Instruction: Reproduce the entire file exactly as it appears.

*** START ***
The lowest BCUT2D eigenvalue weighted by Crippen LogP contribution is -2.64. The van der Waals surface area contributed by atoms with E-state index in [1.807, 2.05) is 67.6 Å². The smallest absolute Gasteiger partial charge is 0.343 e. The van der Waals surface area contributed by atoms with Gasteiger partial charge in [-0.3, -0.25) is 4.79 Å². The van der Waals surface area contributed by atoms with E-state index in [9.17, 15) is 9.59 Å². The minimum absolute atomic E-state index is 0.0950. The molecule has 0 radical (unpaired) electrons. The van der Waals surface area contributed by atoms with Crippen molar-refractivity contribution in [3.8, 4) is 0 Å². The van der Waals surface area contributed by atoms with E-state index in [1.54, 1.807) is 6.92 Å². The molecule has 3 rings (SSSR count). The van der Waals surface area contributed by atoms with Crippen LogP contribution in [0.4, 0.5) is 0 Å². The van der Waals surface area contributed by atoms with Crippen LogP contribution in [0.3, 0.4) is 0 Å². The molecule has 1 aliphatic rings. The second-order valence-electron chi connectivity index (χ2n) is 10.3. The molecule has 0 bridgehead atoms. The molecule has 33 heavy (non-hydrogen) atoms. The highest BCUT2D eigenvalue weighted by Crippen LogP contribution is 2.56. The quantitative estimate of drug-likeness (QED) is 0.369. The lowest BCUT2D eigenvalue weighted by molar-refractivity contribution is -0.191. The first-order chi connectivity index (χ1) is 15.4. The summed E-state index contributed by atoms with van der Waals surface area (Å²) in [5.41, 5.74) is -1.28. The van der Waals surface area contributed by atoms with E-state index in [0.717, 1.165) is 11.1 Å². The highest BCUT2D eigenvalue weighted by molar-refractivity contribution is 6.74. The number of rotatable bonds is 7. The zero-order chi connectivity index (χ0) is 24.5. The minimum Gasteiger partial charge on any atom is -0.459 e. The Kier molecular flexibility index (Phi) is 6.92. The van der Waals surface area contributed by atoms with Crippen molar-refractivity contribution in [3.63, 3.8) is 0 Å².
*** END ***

The lowest BCUT2D eigenvalue weighted by Crippen LogP contribution is -2.64. The van der Waals surface area contributed by atoms with E-state index in [1.807, 2.05) is 67.6 Å². The smallest absolute Gasteiger partial charge is 0.343 e. The van der Waals surface area contributed by atoms with Gasteiger partial charge in [-0.3, -0.25) is 4.79 Å². The van der Waals surface area contributed by atoms with E-state index in [9.17, 15) is 9.59 Å². The minimum absolute atomic E-state index is 0.0950. The molecule has 0 radical (unpaired) electrons. The van der Waals surface area contributed by atoms with Crippen molar-refractivity contribution in [3.8, 4) is 0 Å². The van der Waals surface area contributed by atoms with E-state index in [1.54, 1.807) is 6.92 Å². The molecule has 3 rings (SSSR count). The van der Waals surface area contributed by atoms with Crippen LogP contribution in [0.4, 0.5) is 0 Å². The van der Waals surface area contributed by atoms with Crippen LogP contribution in [0.3, 0.4) is 0 Å². The molecule has 1 aliphatic rings. The second-order valence-electron chi connectivity index (χ2n) is 10.3. The molecule has 0 bridgehead atoms. The molecule has 33 heavy (non-hydrogen) atoms. The highest BCUT2D eigenvalue weighted by Crippen LogP contribution is 2.56. The quantitative estimate of drug-likeness (QED) is 0.369. The lowest BCUT2D eigenvalue weighted by molar-refractivity contribution is -0.191. The first-order chi connectivity index (χ1) is 15.4. The summed E-state index contributed by atoms with van der Waals surface area (Å²) in [5.41, 5.74) is -1.28. The van der Waals surface area contributed by atoms with E-state index in [0.717, 1.165) is 11.1 Å². The highest BCUT2D eigenvalue weighted by molar-refractivity contribution is 6.74. The number of rotatable bonds is 7. The zero-order chi connectivity index (χ0) is 24.5. The minimum Gasteiger partial charge on any atom is -0.459 e. The Kier molecular flexibility index (Phi) is 6.92. The van der Waals surface area contributed by atoms with Crippen molar-refractivity contribution in [3.63, 3.8) is 0 Å².